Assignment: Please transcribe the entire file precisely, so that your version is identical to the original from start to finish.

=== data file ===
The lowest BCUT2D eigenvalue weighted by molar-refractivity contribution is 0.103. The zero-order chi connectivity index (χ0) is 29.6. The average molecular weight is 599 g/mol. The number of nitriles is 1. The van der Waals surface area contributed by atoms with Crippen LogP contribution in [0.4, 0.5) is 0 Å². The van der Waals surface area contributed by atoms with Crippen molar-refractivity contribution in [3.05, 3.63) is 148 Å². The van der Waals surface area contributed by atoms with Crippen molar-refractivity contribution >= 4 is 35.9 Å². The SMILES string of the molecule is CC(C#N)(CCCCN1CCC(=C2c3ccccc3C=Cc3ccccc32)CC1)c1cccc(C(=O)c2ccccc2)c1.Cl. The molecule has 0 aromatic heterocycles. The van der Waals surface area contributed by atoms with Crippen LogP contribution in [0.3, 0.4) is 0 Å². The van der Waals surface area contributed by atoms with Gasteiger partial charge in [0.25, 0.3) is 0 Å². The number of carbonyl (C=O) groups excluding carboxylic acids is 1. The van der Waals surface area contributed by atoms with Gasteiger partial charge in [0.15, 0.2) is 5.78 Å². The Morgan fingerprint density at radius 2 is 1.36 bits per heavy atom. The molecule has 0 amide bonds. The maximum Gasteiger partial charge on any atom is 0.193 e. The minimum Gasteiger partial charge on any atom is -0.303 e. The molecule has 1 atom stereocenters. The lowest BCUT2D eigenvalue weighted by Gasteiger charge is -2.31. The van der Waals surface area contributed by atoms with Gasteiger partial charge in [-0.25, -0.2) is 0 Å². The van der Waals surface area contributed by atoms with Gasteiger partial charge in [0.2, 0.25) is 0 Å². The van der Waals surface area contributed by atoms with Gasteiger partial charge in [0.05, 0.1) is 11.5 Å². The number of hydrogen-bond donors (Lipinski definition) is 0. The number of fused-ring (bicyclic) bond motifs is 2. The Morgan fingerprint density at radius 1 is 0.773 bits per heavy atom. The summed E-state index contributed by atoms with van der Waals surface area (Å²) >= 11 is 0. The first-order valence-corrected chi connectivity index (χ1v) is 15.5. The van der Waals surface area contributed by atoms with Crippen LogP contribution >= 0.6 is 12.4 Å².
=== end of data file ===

The lowest BCUT2D eigenvalue weighted by molar-refractivity contribution is 0.103. The zero-order chi connectivity index (χ0) is 29.6. The average molecular weight is 599 g/mol. The number of nitriles is 1. The van der Waals surface area contributed by atoms with Crippen LogP contribution in [0.4, 0.5) is 0 Å². The van der Waals surface area contributed by atoms with Crippen molar-refractivity contribution in [3.05, 3.63) is 148 Å². The van der Waals surface area contributed by atoms with Crippen molar-refractivity contribution >= 4 is 35.9 Å². The SMILES string of the molecule is CC(C#N)(CCCCN1CCC(=C2c3ccccc3C=Cc3ccccc32)CC1)c1cccc(C(=O)c2ccccc2)c1.Cl. The molecule has 0 aromatic heterocycles. The van der Waals surface area contributed by atoms with Crippen LogP contribution in [0.3, 0.4) is 0 Å². The van der Waals surface area contributed by atoms with Gasteiger partial charge in [0.25, 0.3) is 0 Å². The number of carbonyl (C=O) groups excluding carboxylic acids is 1. The van der Waals surface area contributed by atoms with Gasteiger partial charge in [0.15, 0.2) is 5.78 Å². The Morgan fingerprint density at radius 2 is 1.36 bits per heavy atom. The molecule has 0 amide bonds. The maximum Gasteiger partial charge on any atom is 0.193 e. The minimum Gasteiger partial charge on any atom is -0.303 e. The molecule has 1 atom stereocenters. The lowest BCUT2D eigenvalue weighted by Gasteiger charge is -2.31. The van der Waals surface area contributed by atoms with Gasteiger partial charge in [-0.25, -0.2) is 0 Å². The van der Waals surface area contributed by atoms with Gasteiger partial charge in [0.2, 0.25) is 0 Å². The van der Waals surface area contributed by atoms with Gasteiger partial charge in [0.05, 0.1) is 11.5 Å². The number of hydrogen-bond donors (Lipinski definition) is 0. The number of fused-ring (bicyclic) bond motifs is 2. The Morgan fingerprint density at radius 1 is 0.773 bits per heavy atom. The summed E-state index contributed by atoms with van der Waals surface area (Å²) >= 11 is 0. The first-order valence-corrected chi connectivity index (χ1v) is 15.5. The van der Waals surface area contributed by atoms with Crippen LogP contribution >= 0.6 is 12.4 Å².